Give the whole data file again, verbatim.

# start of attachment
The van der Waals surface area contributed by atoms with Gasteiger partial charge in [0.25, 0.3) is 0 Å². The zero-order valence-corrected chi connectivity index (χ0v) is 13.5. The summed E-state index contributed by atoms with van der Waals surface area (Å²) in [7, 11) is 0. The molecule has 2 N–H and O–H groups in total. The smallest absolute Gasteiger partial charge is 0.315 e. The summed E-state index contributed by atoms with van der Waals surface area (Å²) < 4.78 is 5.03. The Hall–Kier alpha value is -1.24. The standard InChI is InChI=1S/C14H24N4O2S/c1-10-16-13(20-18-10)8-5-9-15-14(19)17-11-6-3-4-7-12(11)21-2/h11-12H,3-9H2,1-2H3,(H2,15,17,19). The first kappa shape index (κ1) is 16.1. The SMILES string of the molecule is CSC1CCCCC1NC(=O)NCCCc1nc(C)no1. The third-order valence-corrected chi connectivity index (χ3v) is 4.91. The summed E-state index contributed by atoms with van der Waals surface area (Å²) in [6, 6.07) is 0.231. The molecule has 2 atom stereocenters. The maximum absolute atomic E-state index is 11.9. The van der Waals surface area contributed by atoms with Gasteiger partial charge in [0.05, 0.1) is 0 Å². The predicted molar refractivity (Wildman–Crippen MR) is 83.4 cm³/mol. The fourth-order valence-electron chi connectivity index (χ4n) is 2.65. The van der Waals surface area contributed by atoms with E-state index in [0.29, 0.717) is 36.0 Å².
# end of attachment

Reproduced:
The van der Waals surface area contributed by atoms with Gasteiger partial charge in [0.25, 0.3) is 0 Å². The zero-order valence-corrected chi connectivity index (χ0v) is 13.5. The summed E-state index contributed by atoms with van der Waals surface area (Å²) in [7, 11) is 0. The molecule has 2 N–H and O–H groups in total. The smallest absolute Gasteiger partial charge is 0.315 e. The summed E-state index contributed by atoms with van der Waals surface area (Å²) < 4.78 is 5.03. The Hall–Kier alpha value is -1.24. The standard InChI is InChI=1S/C14H24N4O2S/c1-10-16-13(20-18-10)8-5-9-15-14(19)17-11-6-3-4-7-12(11)21-2/h11-12H,3-9H2,1-2H3,(H2,15,17,19). The first kappa shape index (κ1) is 16.1. The SMILES string of the molecule is CSC1CCCCC1NC(=O)NCCCc1nc(C)no1. The third-order valence-corrected chi connectivity index (χ3v) is 4.91. The summed E-state index contributed by atoms with van der Waals surface area (Å²) in [6, 6.07) is 0.231. The molecule has 2 atom stereocenters. The maximum absolute atomic E-state index is 11.9. The van der Waals surface area contributed by atoms with Gasteiger partial charge in [0.05, 0.1) is 0 Å². The predicted molar refractivity (Wildman–Crippen MR) is 83.4 cm³/mol. The fourth-order valence-electron chi connectivity index (χ4n) is 2.65. The van der Waals surface area contributed by atoms with E-state index in [0.29, 0.717) is 36.0 Å².